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Dealing with “Tricky People.”

Dealing with “Tricky People.”

Some groups drift to a point where they slowly become unhealthy over time. One of the significant contributors to an unhealthy group culture is the presence of ‘tricky people” that can drain a group of its life.

‘Tricky people dynamics’ could be a result of any of the following:

  • Incessant talkers
  • Needy people – financial, emotional, psychological
  • Those looking for attention
  • Controversial people look to unsettle, shock and affect the group adversely.
  • Withdrawn people – it’s challenging to get them to contribute
  • Emotionally detached people – they don’t read a group dynamic very well
  • Unbelievers – If they are particularly skeptical they can unsettle some of the immature in a group


Most groups can cope with one or two ‘tricky people dynamics’, depending on the size, but there is a tipping point at which a group reaches the ‘Point of No Return”. If a group is heading in this direction, it is wise to establish the cause, act quickly by changing the dynamic, and as a last resort, eject / relocate one or two personalities into other environments. It would be advisable to do this in conjunction with an elder or another leader.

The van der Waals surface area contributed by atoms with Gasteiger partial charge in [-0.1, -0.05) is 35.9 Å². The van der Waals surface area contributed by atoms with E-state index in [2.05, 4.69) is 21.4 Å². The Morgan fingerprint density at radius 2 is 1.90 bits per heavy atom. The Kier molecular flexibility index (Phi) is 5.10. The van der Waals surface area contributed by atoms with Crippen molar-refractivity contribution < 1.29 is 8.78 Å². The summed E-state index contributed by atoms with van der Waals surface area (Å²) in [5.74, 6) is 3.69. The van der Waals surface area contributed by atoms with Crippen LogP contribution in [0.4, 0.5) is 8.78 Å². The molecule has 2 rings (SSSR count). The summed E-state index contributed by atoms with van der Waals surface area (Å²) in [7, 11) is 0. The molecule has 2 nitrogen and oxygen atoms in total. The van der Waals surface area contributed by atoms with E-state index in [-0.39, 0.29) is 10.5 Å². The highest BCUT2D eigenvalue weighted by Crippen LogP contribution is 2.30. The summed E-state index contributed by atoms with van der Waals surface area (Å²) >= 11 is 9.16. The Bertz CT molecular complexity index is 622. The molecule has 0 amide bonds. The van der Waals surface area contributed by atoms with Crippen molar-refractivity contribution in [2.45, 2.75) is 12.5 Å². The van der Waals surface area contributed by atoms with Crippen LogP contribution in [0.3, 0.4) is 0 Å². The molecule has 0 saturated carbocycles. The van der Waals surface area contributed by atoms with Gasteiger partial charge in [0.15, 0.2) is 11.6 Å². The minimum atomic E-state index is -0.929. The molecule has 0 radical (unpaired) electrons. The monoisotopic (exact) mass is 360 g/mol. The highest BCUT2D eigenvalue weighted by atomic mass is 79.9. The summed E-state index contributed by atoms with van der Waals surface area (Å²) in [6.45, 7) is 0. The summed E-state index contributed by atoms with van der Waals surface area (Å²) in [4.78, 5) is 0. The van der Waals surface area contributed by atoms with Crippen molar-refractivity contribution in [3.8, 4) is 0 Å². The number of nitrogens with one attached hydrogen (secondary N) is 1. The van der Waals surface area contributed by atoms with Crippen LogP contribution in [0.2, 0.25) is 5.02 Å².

While navigating some of these tricky waters, establishing clear parameters to a group discussion is helpful to ensure a meeting is never hijacked by one dominant personality. Some examples would include the following phrases before or during a discussion:

  • “We’re going to spin around the circle very quickly. So if you’re a communicator, start planning a concise answer to the question.”
  • “We’re going to discuss it for the sake of time and to give everyone an opportunity; let’s keep our answers brief.
  • ” Let’s pray for that (need) when we finish our discussion (rather than diving the whole meeting)
  • I’m going to interrupt; you have some great points there – let’s hear someone else’s take on the matter.

People in any of these categories are best dealt with first behind closed doors. They need to be heard, and leaders must win their hearts. In public, a leader should treat them with dignity and respect but never allow them to remove the life from a meeting. Strong leadership in a meeting is palatable, where the person in question knows a leader’s love and commitment for them.

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